Can We All Get Along? Part 1: In Defense of Publishers

Independent publishing is often presented as an alternative to traditional publishing. Either/or. Pick a side. Well, no. I don’t wanna, and you can’t make me. Nyah. I see merit in both, so I’m devoting a post to each “side.” Here’s the first one.

The objections to traditional publishing I see most often follow these lines: why would anyone go through the tedious, time-consuming, ego-crushing process of submitting queries & manuscripts to agents or publishers? In this day and age of DIY electronic and print publication, why bother? Why are publishers and agents so snotty and dismissive? Writers work hard and deserve respect.

Why go through it?  Let me count the ways. A publisher provides services on contract:

  • multiple editing rounds
  • electronic formatting
  • print formatting, layout and design
  • graphic design
  • product design (aka blurb, tagline & brand creation)
  • distribution & followup with retailers


Those things are all expensive. Really, really expensive, both in time invested and in materials costs. Most of them also require expertise that takes years of experience to accumulate. Few publishers in the science-fiction/fantasy market currently offer much in the way of advances or marketing to an unknown author, but that’s only the frosting on what a publisher does, not the delicious cake. 

Yes, we independents can do it all ourselves or find others to provide services in areas where we lack skill but:

  • Time spent on production and distribution is time not spent writing. A lot of energy has to be diverted from creative efforts, either in the DIY sense, or by acting as a book general contractor, coordinating and monitoring the efforts of hired experts. Some people thrive on having a big collection of hats to wear. I am not one of them. I would rather write stories. Or play on my blog. Or weed in the garden.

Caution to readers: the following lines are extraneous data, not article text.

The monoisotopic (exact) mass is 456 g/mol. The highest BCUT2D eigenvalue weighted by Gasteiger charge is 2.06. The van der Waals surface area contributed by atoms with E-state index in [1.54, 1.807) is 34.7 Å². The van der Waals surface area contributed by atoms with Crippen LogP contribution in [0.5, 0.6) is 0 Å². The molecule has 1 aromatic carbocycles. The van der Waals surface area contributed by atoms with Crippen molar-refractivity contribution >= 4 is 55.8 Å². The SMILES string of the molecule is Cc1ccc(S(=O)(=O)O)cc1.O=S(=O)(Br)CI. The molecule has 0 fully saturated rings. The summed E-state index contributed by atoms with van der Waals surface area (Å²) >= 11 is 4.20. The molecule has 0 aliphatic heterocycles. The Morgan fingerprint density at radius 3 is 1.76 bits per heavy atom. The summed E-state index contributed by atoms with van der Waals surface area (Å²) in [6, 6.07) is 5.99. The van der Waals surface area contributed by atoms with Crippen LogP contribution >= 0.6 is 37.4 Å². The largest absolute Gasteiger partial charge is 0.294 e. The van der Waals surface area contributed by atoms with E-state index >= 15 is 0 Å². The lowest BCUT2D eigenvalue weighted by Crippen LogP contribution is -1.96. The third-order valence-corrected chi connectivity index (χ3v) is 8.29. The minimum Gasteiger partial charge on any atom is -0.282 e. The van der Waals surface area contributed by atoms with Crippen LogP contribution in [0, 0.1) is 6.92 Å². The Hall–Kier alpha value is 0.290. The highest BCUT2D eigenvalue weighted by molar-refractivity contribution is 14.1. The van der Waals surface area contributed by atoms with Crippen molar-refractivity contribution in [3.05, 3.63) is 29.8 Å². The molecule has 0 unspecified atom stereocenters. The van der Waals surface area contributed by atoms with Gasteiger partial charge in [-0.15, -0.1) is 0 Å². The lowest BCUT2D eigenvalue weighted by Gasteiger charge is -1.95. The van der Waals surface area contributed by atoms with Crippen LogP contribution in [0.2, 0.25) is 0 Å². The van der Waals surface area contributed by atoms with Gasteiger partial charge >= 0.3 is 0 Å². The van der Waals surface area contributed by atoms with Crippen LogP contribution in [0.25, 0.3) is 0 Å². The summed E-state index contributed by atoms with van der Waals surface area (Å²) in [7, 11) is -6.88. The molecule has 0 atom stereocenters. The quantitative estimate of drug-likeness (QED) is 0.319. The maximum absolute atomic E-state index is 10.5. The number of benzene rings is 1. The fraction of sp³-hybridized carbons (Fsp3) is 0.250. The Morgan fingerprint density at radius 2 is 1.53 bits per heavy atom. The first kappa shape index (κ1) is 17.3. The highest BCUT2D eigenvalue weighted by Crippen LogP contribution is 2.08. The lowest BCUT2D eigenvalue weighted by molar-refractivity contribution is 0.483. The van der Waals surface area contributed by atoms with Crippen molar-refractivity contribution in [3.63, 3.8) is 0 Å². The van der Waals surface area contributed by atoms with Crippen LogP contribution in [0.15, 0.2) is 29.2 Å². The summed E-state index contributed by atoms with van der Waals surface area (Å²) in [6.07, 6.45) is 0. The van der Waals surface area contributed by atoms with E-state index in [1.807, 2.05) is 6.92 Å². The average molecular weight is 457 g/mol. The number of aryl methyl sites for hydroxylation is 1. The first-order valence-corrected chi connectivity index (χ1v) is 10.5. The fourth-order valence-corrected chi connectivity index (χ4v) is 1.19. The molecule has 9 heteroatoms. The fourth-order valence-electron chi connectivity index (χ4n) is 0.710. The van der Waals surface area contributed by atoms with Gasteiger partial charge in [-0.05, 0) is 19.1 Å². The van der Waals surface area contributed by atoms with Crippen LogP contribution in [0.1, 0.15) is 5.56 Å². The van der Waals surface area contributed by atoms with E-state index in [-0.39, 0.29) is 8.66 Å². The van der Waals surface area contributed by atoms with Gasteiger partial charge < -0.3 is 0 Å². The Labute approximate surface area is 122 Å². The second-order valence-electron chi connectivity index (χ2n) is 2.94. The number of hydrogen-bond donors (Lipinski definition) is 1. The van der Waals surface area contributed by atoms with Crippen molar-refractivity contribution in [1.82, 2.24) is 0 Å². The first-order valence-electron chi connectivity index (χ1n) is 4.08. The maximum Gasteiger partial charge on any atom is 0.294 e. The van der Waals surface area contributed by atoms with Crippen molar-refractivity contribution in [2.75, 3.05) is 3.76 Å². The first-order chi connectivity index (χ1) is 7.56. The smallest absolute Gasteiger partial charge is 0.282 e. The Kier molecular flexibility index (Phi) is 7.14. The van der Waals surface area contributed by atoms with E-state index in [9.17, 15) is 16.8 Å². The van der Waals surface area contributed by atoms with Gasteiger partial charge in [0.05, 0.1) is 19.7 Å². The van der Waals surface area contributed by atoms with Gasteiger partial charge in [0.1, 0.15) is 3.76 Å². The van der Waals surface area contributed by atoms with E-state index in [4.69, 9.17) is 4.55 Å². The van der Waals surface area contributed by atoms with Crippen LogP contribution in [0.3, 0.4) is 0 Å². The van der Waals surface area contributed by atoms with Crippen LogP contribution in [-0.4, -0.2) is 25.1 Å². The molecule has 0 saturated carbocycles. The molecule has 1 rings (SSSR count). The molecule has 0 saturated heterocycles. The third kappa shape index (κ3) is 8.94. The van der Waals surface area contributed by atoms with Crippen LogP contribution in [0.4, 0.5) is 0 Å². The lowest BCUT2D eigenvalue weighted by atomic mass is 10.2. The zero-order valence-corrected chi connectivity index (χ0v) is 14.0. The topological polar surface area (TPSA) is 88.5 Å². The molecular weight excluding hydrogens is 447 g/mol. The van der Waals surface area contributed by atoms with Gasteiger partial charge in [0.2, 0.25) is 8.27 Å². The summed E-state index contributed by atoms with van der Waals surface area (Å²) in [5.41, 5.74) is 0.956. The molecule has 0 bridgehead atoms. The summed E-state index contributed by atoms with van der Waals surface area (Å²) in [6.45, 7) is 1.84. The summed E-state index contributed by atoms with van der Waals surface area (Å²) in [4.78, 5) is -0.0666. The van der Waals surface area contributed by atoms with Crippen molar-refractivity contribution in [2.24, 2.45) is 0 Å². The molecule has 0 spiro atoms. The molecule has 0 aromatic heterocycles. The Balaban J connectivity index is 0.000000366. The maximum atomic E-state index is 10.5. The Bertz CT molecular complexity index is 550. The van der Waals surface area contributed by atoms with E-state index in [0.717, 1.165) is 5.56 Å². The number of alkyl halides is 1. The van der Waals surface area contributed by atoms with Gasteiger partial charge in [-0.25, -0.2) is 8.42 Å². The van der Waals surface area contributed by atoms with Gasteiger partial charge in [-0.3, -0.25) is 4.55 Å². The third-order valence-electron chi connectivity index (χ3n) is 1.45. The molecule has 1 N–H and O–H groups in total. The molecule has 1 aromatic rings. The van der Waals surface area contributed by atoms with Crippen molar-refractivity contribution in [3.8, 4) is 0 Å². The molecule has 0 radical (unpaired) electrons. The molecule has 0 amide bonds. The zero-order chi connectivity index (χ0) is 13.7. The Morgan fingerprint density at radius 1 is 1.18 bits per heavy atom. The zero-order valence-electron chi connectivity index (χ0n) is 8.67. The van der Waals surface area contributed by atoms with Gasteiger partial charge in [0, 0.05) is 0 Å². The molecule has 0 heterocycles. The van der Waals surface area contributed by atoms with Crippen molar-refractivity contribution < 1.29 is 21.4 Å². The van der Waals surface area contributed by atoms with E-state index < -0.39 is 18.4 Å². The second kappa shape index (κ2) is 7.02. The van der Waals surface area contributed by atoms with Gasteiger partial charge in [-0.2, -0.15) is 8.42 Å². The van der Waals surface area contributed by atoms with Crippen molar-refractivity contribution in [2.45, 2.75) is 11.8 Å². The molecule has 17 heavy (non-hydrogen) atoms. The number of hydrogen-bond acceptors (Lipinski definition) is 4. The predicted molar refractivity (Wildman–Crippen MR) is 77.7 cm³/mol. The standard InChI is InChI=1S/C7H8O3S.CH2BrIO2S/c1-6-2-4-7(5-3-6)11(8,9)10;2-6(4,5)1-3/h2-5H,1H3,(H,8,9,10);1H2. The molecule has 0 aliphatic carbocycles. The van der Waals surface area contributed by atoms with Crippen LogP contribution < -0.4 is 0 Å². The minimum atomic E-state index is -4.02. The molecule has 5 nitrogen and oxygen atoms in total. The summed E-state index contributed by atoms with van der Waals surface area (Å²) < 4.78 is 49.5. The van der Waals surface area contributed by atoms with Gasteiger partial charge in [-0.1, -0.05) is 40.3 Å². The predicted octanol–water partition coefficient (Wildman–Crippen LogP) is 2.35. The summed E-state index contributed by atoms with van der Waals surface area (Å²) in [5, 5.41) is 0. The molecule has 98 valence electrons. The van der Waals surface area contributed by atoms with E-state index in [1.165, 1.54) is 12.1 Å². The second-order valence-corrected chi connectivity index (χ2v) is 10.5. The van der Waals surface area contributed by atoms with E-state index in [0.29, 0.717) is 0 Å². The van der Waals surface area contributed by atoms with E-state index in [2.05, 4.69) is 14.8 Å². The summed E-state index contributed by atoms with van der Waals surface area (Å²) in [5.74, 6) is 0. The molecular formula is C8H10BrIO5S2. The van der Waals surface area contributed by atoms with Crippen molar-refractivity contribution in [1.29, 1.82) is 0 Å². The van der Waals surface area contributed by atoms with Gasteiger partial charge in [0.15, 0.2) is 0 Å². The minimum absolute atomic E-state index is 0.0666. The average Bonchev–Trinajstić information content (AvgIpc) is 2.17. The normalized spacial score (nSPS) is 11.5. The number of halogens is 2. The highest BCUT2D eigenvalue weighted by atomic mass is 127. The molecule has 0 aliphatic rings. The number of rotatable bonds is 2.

• Did I mention EXPENSIVE? Publishers (good ones) invest in their authors up front. They cover the expenses most indie authors aren’t willing or able to pay as a cost of doing business. And they have a vested interest in making their authors look good. We indies only ruin our own reputations if we produce a bad book. The publisher is risking the future success of all their investments every time. That’s a tremendous risk for any business.
  • The market is rife with predatory service providers who charge an arm and a leg for awful results. It’s hard to swim through the sheer number of sharks in the ocean to find a helpful and affordable dolphin. They look so similar. That research takes up time too.
  • All the errors,  the rough spots, the flaws in a cobbled-together book created in a DIY process…let me be blunt: they make most indie-published books ugly. I can spot print production issues from across the room. More gaffes jump at me soon as I open a cover or click on “Look Inside.”  (There are stunning exceptions to this, yes. They are exceptions.) Pre-made or budget-bought covers created by people without design skills, inadequate copy-edits, blurbs that don’t spark: these all detract from a book’s appeal. I will be the first to admit my writing is not as polished as if it went through a publishing-house edit/proof buffing. My covers and blurbs would benefit from the eyes and minds of specialists too. Some readers do not care. Many, many, many more do. Most of us cannot articulate why we don’t click “buy.” Or we chalk up our disinterest to the wrong causes. Read “Why We Buy” by Paco Underhill. Unnoticed details add up fast.